"'I was thinking the same thing, Jeff, says he. 'We've been gouging the public for a long time with all kinds of little schemes from selling self-igniting celluloid collars to flooding Georgia with Hoke Smith presidential campaign buttons. I'd like, myself, to hedge a bet or two in the graft game if I could do it without actually banging the cymbalines in the Salvation Army or teaching a bible class by the Bertillon system.
"'What'll we do? says Andy. 'Give free grub to the poor or send a couple of thousand to George Cortelyou?
"'Neither, says I. 'We've got too much money to be implicated in plain charity; and we haven't got enough to make restitution. So, we'll look about for something that's about half way between the two.
"The next day in walking around Floresville we see on a hill a big red brick building that appears to be disinhabited. The citizens speak up and tell us that it was begun for a residence several years before by a mine owner. After running up the house he finds he only had $2.80 left to furnish it with, so he invests that in whiskey and jumps off the roof on a spot where he now requiescats in pieces.
"As soon as me and Andy saw that building the same idea struck both of us. We would fix it up with lights and pen wipers and professors, and put an iron dog and statues of Hercules and Father John on the lawn, and start one of the finest free educational institutions in the world right there.
"So we talks it over to the prominent citizens of Floresville, who falls in fine with the idea. They give a banquet in the engine house to us, and we make our bow for the first time as benefactors to the cause of progress and enlightenment. Andy makes an hour-and-a-half speech on the subject of irrigation in Lower Egypt, and we have a moral tune on the phonograph and pineapple sherbet.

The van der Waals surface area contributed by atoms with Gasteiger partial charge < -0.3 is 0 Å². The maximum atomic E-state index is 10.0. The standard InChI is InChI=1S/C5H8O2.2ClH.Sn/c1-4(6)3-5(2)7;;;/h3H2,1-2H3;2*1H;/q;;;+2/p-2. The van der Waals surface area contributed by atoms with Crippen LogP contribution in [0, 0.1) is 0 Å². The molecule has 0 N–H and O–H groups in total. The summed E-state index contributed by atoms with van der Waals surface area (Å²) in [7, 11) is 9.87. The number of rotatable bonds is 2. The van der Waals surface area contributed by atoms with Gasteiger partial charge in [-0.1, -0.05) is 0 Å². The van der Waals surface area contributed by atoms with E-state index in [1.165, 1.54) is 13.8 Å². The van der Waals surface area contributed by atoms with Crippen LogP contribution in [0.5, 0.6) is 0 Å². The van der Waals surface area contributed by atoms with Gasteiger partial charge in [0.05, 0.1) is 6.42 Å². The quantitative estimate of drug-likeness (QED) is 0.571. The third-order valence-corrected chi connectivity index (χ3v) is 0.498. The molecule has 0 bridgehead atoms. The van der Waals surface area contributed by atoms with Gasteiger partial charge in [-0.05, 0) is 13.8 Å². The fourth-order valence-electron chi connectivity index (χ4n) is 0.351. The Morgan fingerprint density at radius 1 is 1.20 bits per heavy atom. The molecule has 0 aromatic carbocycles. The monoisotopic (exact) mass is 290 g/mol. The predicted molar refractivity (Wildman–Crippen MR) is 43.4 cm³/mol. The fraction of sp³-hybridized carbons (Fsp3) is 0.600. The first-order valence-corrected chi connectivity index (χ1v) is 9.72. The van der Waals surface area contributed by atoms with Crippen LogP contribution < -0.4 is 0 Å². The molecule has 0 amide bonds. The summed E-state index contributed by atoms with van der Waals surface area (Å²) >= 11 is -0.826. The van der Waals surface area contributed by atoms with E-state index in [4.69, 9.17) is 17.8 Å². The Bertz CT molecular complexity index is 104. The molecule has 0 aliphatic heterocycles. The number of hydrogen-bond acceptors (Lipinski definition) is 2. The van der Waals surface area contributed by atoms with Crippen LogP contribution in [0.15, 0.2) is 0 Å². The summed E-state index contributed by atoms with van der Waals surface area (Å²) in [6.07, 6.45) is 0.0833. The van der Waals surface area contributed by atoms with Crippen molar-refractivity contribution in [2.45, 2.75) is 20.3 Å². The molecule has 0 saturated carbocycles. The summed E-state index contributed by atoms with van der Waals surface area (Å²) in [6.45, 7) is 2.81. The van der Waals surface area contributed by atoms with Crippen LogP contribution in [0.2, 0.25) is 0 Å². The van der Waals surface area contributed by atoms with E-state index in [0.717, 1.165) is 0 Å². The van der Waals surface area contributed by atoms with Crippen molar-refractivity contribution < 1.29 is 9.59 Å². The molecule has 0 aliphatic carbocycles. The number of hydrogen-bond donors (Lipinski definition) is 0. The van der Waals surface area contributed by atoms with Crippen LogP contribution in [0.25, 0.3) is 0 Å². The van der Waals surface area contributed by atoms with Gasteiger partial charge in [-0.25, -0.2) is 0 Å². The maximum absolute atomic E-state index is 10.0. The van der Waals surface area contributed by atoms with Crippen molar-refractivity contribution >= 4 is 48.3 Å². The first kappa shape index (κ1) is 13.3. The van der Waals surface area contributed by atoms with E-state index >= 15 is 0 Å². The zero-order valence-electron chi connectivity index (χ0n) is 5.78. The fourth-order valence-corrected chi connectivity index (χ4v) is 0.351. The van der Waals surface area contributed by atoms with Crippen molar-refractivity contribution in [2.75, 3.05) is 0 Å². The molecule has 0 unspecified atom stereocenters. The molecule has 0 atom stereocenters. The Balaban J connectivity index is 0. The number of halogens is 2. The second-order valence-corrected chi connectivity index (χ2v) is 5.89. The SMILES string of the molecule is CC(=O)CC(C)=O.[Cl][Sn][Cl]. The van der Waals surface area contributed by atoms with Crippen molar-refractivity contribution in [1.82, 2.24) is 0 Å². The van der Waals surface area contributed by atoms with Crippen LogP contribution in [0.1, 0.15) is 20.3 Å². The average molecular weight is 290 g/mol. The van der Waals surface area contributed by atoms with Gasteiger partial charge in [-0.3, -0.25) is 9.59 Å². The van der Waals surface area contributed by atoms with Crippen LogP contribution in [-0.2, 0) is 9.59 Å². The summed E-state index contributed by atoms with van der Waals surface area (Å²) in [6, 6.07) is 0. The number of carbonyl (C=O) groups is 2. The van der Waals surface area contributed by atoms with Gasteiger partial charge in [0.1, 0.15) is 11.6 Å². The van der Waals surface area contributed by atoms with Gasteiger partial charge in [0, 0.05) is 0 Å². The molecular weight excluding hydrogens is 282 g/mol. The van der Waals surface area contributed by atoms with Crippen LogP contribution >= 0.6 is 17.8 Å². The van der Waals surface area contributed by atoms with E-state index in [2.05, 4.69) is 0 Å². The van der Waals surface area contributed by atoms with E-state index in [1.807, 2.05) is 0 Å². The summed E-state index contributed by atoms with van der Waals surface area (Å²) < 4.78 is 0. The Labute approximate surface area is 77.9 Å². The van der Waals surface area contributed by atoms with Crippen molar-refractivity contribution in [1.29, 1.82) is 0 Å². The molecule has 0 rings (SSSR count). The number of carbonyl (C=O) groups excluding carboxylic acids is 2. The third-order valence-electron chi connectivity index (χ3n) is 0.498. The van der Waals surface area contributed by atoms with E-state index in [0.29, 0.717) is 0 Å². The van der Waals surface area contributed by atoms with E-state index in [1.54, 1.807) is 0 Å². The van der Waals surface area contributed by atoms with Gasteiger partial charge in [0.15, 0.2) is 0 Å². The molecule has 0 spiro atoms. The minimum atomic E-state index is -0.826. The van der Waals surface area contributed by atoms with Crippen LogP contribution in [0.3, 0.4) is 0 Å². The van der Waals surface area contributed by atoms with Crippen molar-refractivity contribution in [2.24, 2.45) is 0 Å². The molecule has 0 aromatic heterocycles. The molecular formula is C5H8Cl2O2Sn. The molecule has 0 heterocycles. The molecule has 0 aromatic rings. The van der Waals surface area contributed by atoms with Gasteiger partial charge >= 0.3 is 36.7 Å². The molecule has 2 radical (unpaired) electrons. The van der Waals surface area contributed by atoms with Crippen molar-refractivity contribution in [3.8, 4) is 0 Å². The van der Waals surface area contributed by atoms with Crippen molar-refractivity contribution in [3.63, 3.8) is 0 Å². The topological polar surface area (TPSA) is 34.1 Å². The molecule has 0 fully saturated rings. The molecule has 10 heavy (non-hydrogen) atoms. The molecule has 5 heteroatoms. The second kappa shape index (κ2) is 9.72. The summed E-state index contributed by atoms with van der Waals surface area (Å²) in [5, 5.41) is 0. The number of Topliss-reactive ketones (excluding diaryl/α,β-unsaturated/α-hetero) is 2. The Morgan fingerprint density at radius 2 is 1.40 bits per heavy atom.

"Andy and me didn't lose any time in philanthropping. We put every man in town that could tell a hammer from a step ladder to work on the building, dividing it up into class rooms and lecture halls. We wire to Frisco for a car load of desks, footballs, arithmetics, penholders, dictionaries, chairs for the professors, slates, skeletons, sponges, twenty-seven cravenetted gowns and caps for the senior class, and an open order for all the truck that goes with a first-class university. I took it on myself to put a campus and a curriculum on the list; but the telegraph operator must have got the words wrong, being an ignorant man, for when the goods come we found a can of peas and a curry-comb among 'em.
"While the weekly papers was having chalk-plate cuts of me and Andy we wired an employment agency in Chicago to express us f.o.b., six professors immediately—one English literature, one up-to-date dead languages, one chemistry, one political economy—democrat preferred—one logic, and one wise to painting, Italian and music, with union card. The Esperanza bank guaranteed salaries, which was to run between $800 and $800.50.
"Well, sir, we finally got in shape. Over the front door was carved the words: 'The World's University; Peters & Tucker, Patrons and Proprietors. And when September the first got a cross-mark on the calendar, the come-ons begun to roll in. First the faculty got off the tri-weekly express from Tucson. They was mostly young, spectacled, and red-headed, with sentiments divided between ambition and food. Andy and me got 'em billeted on the Floresvillians and then laid for the students.